Jewish World Review Dec. 1, 2003 / 6 Kislev, 5764
Hey, we're all victims here
Expert victimologists estimate that 91.2
percent of people in North America and
Europe now qualify as victims, at least in
their own minds. This is because hurt
feelings keep spreading, and "society"
keeps grinding us down. As the
everyone's-a-victim movement continues to
gain momentum, here are some notable
victims of 2003:
- Male witches have
been marginalized by
society, according to
the book Male Witches
in Early Modern
witchcraft is commonly
viewed as a female
accounted for more
than a quarter of the
60,000 people executed
for witchcraft in Europe,
according to authors
Lara Apps and Andrew
- Two student groups wanted to sponsor a pig roast at the Massachusetts
College of Liberal Arts in North Adams. School authorities said no because
the event might offend vegetarians, the Berkshire Eagle reported.
- Andrew Burnett got so angry at a female driver who tapped the bumper of
his car in heavy traffic that he reached into her car, picked up her small dog,
and hurled it into traffic. The dog died, and Burnett was convicted of cruel
killing of an animal. On appeal, Burnett argued that the death was really the
dog's fault, since the animal had safely reached the other side of the road
and should have stayed there. Instead, the dog tried to make it back to its
owner and was run over. Burnett's conviction was upheld.
- People with tattoos are often unfairly stereotyped, making it hard for them
to get ahead at work, said Rep. Lois Capps, a California Democrat. She was
trying to wheedle $50,000 in federal funds for the Liberty Tattoo Removal
Program of San Luis Obispo County. She got the money.
- To avoid victimizing American Indians, costumes were forbidden at a
school Thanksgiving pageant in Skokie, Ill., because the cardboard
headdresses to be worn by children portraying Indians contributed to a
stereotype. So the celebration of Pilgrims meeting Indians was conducted in
whatever clothes the students were wearing that day.
- Two black women are suing Southwest Airlines because a flight attendant,
attempting to get passengers to sit down for takeoff, said over the intercom,
"Eeny, meeny, miney, moe; pick a seat, we gotta go." The women said the
flight attendant's comment harmed them emotionally by bringing to mind an
old racist version of the rhyme, ending, "Catch a n- - - - - by the toe." The
commonly accepted form of the jingle ends in "Catch a tiger by the toe."
- Lawyers are victims of bad publicity and society's prejudices, according to
Florida attorney Tod Aronovitz. As president of the Florida bar for 2002-2003,
he was in a position to do something about it, so the bar committed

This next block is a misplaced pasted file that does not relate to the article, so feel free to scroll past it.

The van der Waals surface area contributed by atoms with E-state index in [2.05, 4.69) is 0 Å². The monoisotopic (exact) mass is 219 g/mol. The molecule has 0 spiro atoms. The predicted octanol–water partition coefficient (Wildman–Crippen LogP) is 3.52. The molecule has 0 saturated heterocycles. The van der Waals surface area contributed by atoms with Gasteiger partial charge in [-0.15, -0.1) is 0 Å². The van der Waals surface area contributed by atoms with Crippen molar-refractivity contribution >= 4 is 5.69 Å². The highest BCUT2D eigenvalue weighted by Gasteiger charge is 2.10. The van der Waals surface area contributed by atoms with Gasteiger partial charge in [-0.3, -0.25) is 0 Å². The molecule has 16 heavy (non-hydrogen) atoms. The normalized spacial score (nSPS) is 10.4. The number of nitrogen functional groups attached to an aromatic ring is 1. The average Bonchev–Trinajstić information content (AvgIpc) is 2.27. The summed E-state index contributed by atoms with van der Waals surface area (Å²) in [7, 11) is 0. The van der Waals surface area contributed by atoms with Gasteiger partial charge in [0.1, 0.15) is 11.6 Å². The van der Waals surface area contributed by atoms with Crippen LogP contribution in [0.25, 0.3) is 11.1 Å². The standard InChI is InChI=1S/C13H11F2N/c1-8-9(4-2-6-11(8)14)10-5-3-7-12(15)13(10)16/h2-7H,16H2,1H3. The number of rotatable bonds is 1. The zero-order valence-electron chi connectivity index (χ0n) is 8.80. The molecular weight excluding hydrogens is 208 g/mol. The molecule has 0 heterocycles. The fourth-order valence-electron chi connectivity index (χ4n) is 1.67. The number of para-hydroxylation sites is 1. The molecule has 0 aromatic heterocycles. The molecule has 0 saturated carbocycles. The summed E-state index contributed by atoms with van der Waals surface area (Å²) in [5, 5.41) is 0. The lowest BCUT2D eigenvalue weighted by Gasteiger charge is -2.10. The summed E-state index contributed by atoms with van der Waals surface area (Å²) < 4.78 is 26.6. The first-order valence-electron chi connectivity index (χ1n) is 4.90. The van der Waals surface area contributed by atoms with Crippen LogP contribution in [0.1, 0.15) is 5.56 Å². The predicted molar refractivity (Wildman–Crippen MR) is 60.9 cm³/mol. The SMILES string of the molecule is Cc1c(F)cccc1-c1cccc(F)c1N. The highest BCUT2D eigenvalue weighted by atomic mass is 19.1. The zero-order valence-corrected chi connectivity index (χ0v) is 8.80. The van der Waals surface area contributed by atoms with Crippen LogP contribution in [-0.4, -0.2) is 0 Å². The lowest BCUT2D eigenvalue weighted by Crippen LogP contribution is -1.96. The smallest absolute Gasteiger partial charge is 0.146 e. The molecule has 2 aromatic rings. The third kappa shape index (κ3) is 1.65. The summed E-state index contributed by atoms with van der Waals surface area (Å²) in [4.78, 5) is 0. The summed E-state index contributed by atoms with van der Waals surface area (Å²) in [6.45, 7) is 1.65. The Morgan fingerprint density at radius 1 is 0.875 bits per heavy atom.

$750,000 to a "Dignity in Law" public relations effort. Lawyer jokes have not
yet been stamped out, but by May 2003, positive media coverage of lawyers
had tripled, in large part because of the targeting of reporters who write about
law, the bar reports.
- A high school student in Trento, Italy, faced with the prospect of having to
repeat junior year because she failed math, hired a lawyer who argued that
she was suffering from "irreversible psychological pathology," or math phobia.
A regional court ruled that the condition made it impossible for her to study or
master math and allowed the school to move her directly into senior year.
- Catherine Zeta-Jones and husband
Michael Douglas sued the British magazine
Hello! for publishing unauthorized photos of
their wedding that allegedly made her look
fat and frumpy. Zeta-Jones said she was
devastated by the photos. Defense lawyers
noted that the couple might be concerned
about money: They had sold exclusive
rights to photograph the ceremony to
another magazine for $1.6 million.
- In February, a giant
representation of the
most prominent feature
of male anatomy
appeared on the
Harvard campus, built
out of snow by
members of the men's
crew team. Amy Keel,
class of '04, decided
that the snow sculpture
was an assertion of
male dominance as
well as an implied
threat to women. So
she and her roommate
knocked it down. In
sympathy with the knock-down, Women's Studies lecturer Diane Rosenfeld
lamented that the sculpture follows on a long line of public phallic symbols,
including the Washington Monument and missiles. Wendy Murphy, a lawyer
and visiting scholar at Harvard Law School, deplored the administration's
silence: "What if students had built a snow sculpture of a Nazi swastika or a
Confederate flag?" This may have been Harvard's first suggestion that all men
are born with the equivalent of a Nazi-Confederate symbol built right in.
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